This Woman’s Gonna Make You Want to Knit. Hard.
Guess what? We just launched four brand spanking new e-classes! One of these classes is Knitting 101, taught by the awesome, dynamic and hilarious Jade Harwood, co-founder of Wool and the Gang. We virtually sat down with Jade to chat with her about what inspires her, why she started Wool and the Gang and what advice she has for budding creative folks.
First, a little more about Knitting 101: Knitting can be sexy. For real. In less than an hour, Jade will fill you in on all the basics of knitting. First, you’ll learn how to choose your yarn and how to hold the needle. From there, she’ll walk you through starting a project and three basic stitches. She’ll finish the class by teaching you quick and easy fixes for common problems or mistakes. At the end, you’ll have your very own knitted snood.
Read on to learn more about this inspiring designer, maker, entrepreneur and teacher.
What inspires you? Why do you love to design, create and make?
We’re inspired by the endless possibilities of what you can create with a pair of knitting needles and the wool that you choose. We’re inspired by the connection you create between your clothes when you make something for yourself or someone you care for.
Tell us more about Wool and the Gang.
Powered by our community of makers around the world, WATG believes fashion should be #madeunique with love. No mass-produced clothing, just quality fashion produced in a sustainable way. Each Wool and the Gang item can be handmade by you or by The Gang.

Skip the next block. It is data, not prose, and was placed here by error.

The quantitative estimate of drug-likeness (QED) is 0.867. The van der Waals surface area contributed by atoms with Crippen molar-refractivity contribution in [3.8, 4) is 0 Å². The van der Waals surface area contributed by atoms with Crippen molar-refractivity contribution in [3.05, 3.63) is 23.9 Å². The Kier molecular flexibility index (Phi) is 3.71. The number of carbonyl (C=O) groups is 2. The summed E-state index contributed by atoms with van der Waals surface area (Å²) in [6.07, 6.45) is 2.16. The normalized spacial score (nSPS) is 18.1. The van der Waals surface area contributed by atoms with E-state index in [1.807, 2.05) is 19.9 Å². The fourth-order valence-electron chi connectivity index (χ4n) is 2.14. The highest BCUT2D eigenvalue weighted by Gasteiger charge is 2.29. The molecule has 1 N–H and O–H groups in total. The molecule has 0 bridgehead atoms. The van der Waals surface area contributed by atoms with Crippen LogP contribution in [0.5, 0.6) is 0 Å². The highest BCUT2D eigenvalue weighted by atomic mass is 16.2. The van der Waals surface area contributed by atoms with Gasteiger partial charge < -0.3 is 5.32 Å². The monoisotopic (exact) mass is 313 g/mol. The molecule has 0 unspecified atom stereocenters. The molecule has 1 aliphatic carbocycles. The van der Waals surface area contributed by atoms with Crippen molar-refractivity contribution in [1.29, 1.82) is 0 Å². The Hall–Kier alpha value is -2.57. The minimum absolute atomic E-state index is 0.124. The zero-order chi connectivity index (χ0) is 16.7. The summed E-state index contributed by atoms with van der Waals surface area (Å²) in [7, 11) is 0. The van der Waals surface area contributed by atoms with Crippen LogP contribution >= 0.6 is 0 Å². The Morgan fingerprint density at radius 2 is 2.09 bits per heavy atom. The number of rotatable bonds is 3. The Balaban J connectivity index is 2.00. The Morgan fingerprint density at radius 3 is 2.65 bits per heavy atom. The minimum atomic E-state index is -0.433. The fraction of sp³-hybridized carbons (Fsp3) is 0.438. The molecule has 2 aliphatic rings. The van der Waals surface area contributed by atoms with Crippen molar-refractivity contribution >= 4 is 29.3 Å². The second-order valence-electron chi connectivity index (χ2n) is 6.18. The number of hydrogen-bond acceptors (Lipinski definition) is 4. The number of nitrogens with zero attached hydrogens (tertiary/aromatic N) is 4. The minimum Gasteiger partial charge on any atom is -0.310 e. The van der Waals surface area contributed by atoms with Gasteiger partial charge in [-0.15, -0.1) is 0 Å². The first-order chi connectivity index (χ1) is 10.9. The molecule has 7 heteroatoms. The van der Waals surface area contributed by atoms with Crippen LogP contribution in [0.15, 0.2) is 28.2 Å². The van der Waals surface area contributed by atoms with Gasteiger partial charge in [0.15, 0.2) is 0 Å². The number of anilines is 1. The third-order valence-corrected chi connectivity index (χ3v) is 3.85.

How did Wool and the Gang begin?
I met Aurelie Popper while studying Textiles Design at Central Saint Martins in London. After school we gained experience together at Alexander McQueen and Balmain in Paris. That’s when we met by former model, world traveller and wool lover Elisabeth Sabrier. Together we founded Wool and the Gang on a mission to change the way fashion is created and consumed.
What’s one piece of advice you’d share with other makers?
Keep calm and cast on.
Tell us how technology has changed and supported what you do.
Technology has been a huge player in what we do; for example, teaching people how to knit used to be a one-to-one experience. Now with YouTube you can teach one-to-millions. Technology has helped us build our community of makers.
How do you get into the creative flow? How does it feel?
It feels like a form of meditation, where your mind has totally disconnected and is fully absorbed in the moment of creating.
What do you love about teaching people to make?